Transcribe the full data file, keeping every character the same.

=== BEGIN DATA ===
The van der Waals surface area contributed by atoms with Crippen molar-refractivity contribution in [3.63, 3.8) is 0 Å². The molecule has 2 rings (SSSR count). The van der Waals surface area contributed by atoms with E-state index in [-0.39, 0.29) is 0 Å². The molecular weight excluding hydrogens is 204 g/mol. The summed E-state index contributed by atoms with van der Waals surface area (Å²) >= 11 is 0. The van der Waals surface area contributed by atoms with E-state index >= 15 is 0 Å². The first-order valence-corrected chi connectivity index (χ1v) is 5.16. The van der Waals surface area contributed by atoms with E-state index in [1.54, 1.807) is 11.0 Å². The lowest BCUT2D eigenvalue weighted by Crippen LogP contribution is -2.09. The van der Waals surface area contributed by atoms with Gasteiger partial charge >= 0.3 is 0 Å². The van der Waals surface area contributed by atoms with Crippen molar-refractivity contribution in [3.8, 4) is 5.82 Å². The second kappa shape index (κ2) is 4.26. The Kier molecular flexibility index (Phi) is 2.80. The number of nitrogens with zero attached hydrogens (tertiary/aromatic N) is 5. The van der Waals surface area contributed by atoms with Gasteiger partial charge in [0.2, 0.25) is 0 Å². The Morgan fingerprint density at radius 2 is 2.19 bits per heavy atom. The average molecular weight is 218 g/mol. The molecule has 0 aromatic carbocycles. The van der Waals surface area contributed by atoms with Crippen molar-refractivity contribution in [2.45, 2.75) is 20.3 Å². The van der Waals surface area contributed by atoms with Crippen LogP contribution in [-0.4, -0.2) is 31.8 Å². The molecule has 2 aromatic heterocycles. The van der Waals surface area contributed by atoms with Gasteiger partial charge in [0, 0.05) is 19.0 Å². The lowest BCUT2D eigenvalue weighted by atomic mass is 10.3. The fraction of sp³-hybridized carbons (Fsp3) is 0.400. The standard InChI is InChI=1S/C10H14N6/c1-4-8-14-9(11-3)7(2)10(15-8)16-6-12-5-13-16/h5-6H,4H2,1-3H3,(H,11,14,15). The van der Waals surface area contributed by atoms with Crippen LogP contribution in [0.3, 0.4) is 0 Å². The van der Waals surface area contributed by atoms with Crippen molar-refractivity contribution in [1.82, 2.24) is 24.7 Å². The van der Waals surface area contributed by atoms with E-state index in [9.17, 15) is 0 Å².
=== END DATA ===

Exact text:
The van der Waals surface area contributed by atoms with Crippen molar-refractivity contribution in [3.63, 3.8) is 0 Å². The molecule has 2 rings (SSSR count). The van der Waals surface area contributed by atoms with E-state index in [-0.39, 0.29) is 0 Å². The molecular weight excluding hydrogens is 204 g/mol. The summed E-state index contributed by atoms with van der Waals surface area (Å²) >= 11 is 0. The van der Waals surface area contributed by atoms with E-state index >= 15 is 0 Å². The first-order valence-corrected chi connectivity index (χ1v) is 5.16. The van der Waals surface area contributed by atoms with E-state index in [1.54, 1.807) is 11.0 Å². The lowest BCUT2D eigenvalue weighted by Crippen LogP contribution is -2.09. The van der Waals surface area contributed by atoms with Gasteiger partial charge >= 0.3 is 0 Å². The van der Waals surface area contributed by atoms with Crippen molar-refractivity contribution in [3.8, 4) is 5.82 Å². The second kappa shape index (κ2) is 4.26. The Kier molecular flexibility index (Phi) is 2.80. The number of nitrogens with zero attached hydrogens (tertiary/aromatic N) is 5. The van der Waals surface area contributed by atoms with Gasteiger partial charge in [0.2, 0.25) is 0 Å². The Morgan fingerprint density at radius 2 is 2.19 bits per heavy atom. The average molecular weight is 218 g/mol. The molecule has 0 aromatic carbocycles. The van der Waals surface area contributed by atoms with Crippen molar-refractivity contribution in [2.45, 2.75) is 20.3 Å². The van der Waals surface area contributed by atoms with Crippen LogP contribution in [-0.4, -0.2) is 31.8 Å². The molecule has 2 aromatic heterocycles. The van der Waals surface area contributed by atoms with Gasteiger partial charge in [0, 0.05) is 19.0 Å². The lowest BCUT2D eigenvalue weighted by atomic mass is 10.3. The fraction of sp³-hybridized carbons (Fsp3) is 0.400. The standard InChI is InChI=1S/C10H14N6/c1-4-8-14-9(11-3)7(2)10(15-8)16-6-12-5-13-16/h5-6H,4H2,1-3H3,(H,11,14,15). The van der Waals surface area contributed by atoms with Crippen LogP contribution in [0.3, 0.4) is 0 Å². The van der Waals surface area contributed by atoms with Crippen molar-refractivity contribution in [1.82, 2.24) is 24.7 Å². The van der Waals surface area contributed by atoms with E-state index in [9.17, 15) is 0 Å².